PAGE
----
Might

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Might is a modal auxiliary verb. It is followed by an infinitive without to. There is no -s in the third person singular.

Questions and negatives are made without do.

Might does not have infinitives or participles. When necessary, we use other words.

Meaning

Might is used to talk about possibility, and to ask for and give permission.

Possibility

We often use might to say that there is a chance that something is happening, or that there is a possibility of it happening.

May and Might: The difference

Might is the past equivalent of may in indirect speech. But it does not normally have a past meaning. It is used in the same way as may to talk about the present or future. The difference is that might usually refers to situations that are less probable or less definite. It is used when people think that something is possible but not very likely.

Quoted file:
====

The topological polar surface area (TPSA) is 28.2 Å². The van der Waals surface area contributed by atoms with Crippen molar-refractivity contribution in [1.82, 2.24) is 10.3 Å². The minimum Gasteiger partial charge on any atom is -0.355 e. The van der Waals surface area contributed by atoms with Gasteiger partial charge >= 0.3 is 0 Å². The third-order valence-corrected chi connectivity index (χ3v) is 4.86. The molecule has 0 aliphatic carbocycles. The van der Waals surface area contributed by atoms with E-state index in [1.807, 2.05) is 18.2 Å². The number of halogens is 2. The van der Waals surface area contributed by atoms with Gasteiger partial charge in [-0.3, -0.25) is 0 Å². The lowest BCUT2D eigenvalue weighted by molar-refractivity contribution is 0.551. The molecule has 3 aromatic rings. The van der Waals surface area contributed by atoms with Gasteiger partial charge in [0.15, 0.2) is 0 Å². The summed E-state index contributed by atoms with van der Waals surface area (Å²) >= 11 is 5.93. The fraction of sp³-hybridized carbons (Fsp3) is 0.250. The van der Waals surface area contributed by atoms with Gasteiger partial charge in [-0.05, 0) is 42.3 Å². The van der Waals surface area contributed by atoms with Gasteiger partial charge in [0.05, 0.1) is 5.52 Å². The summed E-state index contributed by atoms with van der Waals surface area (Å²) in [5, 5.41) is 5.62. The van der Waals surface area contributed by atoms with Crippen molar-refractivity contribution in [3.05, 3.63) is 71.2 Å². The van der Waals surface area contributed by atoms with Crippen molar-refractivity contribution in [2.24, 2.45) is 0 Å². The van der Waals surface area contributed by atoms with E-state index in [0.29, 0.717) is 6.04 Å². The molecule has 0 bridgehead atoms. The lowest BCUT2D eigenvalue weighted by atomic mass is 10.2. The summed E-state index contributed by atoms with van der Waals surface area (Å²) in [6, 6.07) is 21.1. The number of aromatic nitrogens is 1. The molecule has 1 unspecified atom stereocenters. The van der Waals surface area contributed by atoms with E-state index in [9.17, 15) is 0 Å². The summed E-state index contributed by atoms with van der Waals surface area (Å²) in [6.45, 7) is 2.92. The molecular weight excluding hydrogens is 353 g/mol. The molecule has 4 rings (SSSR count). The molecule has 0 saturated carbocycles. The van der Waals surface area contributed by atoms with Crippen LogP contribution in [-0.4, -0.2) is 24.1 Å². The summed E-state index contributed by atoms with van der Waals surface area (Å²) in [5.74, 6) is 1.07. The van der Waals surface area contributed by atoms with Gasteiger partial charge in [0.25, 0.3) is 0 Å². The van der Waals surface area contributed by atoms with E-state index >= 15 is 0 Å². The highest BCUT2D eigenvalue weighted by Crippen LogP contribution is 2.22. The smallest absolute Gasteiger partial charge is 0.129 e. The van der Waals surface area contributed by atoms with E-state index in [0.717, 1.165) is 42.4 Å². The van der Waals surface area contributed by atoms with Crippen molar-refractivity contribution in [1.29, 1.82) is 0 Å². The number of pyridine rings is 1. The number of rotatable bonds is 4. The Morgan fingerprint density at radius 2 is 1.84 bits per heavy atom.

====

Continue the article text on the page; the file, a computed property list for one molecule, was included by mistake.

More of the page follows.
Might can mean 'would perhaps'.

Might + perfect infinitive

The structure might + perfect infinitive can be used to say that it is possible that something happened or was true in the past.

The same structure can be used to say that something was possible but did not happen.

Permission

Might can be used to ask for permission. It is very polite and formal; it is not common and is mostly used in indirect questions.

Sections in this article

Modal Auxiliary Verbs
Can
May and Can: differences
Could
May
Might
Will
Would
Shall
Should
Should: other uses
Must
Must: uses
Must and have to: The Difference
Ought to
Need
Had better
Should, Ought and Must: The difference